Although most of my work is in the field of glass engraving and glass sculpture, I also devote a sizeable portion of my creative effort to printmaking. Many of the images I use for my engraved glass are subsequently worked up into printing images, and vice versa.
The printmaking techniques which I use mostly are:
Etching using the technique of cutting away a resist on a copper or zinc plate and then using an acid bath to develop the image. There is a considerable control by using different resist techniques, as well as the time for which the acid is allowed to act, as well as the depth of inking and the pressure of the press.
Etching is an intaglio process- that is, it is the areas hollowed out by the acid that retain the printing ink which is transferred to the paper.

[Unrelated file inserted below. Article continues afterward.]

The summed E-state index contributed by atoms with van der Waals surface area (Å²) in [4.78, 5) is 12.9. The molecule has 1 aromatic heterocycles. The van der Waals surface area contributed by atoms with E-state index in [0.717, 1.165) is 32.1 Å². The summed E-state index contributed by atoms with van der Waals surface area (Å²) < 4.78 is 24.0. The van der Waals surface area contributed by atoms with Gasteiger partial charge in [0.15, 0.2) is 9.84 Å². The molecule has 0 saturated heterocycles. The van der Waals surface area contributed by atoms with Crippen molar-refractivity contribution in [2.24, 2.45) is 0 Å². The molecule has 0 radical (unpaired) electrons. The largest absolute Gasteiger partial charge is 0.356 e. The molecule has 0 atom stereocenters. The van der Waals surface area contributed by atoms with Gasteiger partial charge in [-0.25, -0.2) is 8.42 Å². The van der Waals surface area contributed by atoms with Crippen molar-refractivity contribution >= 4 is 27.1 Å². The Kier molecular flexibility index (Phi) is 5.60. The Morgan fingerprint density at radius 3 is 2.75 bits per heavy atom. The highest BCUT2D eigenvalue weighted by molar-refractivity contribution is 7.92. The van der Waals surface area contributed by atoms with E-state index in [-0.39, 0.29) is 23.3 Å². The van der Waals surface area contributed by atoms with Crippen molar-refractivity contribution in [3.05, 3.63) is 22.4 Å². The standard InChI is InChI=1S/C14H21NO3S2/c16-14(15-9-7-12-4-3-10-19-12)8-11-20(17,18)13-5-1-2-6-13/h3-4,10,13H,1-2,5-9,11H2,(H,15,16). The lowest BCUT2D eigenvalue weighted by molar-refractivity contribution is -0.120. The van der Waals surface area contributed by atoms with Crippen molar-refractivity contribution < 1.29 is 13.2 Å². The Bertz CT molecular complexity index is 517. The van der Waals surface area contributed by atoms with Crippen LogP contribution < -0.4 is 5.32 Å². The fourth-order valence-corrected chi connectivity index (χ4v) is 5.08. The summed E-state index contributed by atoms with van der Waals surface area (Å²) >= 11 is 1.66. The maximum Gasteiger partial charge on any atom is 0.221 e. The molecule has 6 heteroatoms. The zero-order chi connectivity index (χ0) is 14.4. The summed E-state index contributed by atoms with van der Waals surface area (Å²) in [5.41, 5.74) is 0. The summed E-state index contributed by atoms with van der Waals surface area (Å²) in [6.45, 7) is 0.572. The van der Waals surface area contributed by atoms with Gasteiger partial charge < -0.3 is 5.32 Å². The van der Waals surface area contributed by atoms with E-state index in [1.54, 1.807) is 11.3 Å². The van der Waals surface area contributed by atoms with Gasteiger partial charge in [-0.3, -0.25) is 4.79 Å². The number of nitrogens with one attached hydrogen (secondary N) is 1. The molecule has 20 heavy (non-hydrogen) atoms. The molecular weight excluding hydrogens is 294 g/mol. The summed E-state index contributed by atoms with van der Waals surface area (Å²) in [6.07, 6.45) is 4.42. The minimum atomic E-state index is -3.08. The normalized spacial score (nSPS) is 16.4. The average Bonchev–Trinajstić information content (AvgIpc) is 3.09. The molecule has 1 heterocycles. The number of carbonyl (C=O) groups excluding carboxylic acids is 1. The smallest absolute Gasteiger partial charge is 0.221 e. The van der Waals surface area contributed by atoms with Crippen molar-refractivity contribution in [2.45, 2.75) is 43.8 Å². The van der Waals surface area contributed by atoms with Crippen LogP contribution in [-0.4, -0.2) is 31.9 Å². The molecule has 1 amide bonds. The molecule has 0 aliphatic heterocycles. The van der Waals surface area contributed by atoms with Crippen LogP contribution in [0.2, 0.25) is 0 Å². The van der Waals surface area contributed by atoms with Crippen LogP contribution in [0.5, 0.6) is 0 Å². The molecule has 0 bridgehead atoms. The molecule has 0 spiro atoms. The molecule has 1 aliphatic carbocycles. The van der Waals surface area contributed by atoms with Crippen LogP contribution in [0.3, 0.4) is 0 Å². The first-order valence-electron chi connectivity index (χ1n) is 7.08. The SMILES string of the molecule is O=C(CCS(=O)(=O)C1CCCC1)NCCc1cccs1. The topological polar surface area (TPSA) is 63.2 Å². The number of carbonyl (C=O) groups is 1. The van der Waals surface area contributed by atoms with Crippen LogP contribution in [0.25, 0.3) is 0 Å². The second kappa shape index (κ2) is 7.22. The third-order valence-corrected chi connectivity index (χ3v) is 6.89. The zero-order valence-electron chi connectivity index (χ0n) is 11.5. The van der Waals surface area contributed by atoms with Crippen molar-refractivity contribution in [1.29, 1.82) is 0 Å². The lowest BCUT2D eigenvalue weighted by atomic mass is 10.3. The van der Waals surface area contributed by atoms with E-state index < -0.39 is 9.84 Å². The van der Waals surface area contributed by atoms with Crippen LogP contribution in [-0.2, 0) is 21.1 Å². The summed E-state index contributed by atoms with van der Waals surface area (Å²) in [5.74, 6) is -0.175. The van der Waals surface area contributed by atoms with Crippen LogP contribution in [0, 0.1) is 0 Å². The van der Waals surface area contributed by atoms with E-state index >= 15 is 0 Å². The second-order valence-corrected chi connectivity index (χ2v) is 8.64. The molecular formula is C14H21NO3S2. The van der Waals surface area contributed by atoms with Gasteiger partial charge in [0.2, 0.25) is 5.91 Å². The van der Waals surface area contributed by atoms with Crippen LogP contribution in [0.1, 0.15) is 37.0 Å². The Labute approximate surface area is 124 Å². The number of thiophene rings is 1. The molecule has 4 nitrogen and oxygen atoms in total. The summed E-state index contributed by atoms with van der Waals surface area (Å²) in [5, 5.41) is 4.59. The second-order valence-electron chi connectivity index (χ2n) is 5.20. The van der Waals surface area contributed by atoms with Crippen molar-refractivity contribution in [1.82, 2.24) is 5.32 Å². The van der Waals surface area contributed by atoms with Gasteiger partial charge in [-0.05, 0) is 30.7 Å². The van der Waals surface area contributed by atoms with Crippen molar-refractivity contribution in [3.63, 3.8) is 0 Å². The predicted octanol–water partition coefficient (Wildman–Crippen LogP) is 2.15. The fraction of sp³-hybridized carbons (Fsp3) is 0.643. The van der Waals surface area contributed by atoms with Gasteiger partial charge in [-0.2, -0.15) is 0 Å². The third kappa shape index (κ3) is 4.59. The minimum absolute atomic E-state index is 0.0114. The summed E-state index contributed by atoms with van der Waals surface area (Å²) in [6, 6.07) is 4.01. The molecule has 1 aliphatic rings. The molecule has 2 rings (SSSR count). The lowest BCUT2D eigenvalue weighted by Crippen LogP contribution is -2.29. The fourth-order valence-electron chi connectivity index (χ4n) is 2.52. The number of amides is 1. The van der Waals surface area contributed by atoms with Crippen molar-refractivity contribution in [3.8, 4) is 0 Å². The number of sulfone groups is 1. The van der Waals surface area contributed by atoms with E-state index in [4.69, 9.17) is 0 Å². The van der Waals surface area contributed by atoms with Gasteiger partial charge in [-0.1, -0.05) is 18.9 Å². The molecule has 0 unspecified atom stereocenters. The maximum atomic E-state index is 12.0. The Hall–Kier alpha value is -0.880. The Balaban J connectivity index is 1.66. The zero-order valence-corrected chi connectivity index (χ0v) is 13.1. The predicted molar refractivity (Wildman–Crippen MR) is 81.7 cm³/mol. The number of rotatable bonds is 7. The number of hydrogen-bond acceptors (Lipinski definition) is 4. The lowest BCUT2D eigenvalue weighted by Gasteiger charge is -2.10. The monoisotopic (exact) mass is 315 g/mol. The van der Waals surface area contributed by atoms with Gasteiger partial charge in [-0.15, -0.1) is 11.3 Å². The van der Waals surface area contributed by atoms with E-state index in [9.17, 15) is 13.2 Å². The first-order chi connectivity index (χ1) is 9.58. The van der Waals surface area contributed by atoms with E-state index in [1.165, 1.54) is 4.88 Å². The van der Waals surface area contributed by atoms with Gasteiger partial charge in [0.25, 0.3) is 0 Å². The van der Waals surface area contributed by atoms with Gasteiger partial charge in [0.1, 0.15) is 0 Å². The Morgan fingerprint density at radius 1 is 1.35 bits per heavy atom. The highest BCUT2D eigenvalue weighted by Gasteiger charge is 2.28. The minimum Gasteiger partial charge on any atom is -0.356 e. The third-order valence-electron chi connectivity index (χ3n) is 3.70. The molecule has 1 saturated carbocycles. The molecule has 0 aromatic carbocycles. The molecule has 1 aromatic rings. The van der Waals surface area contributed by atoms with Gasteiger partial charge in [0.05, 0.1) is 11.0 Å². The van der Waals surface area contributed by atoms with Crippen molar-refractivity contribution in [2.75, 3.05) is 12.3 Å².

Woodcut, where the image is cut into a block of a fine-grained hardwood which is then inked and printed.
Linocut, where the image is cut into the softer texture of linoleum, which is then printed in the same manner as a woodcut.
Both woodcuts (xylography) and lino-cuts are examples of relief printing - it is the raised areas left behind after the cutting which take up the ink for printing
Lithography is a surface printing technique which relies of the mutual repulsion beween oil and water. A particular species of limestone is drawn on with a waxy crayon or ink, and is then wetted. The water "takes" only is the un-drawn areas; when greasy ink is rolled onto the stone, it is repelled by the water and sticks only where the original greasy drawing was done, hence reproducing the original drawing
Monoprint or Monotype. The above techniques are all capable of producing editions, that is, multiple copies which are usually numbered in sequence. Monoprinting is drawing or painting directly onto the etching plate before printing in the press. It therefore produces a unique image, more akin to painting. Monoprinting may be combined with conventional etching, but the result is always an edition of one.
Page last updated 11 September 2014
Website content and images © Jacqueline Allwood 2004-2023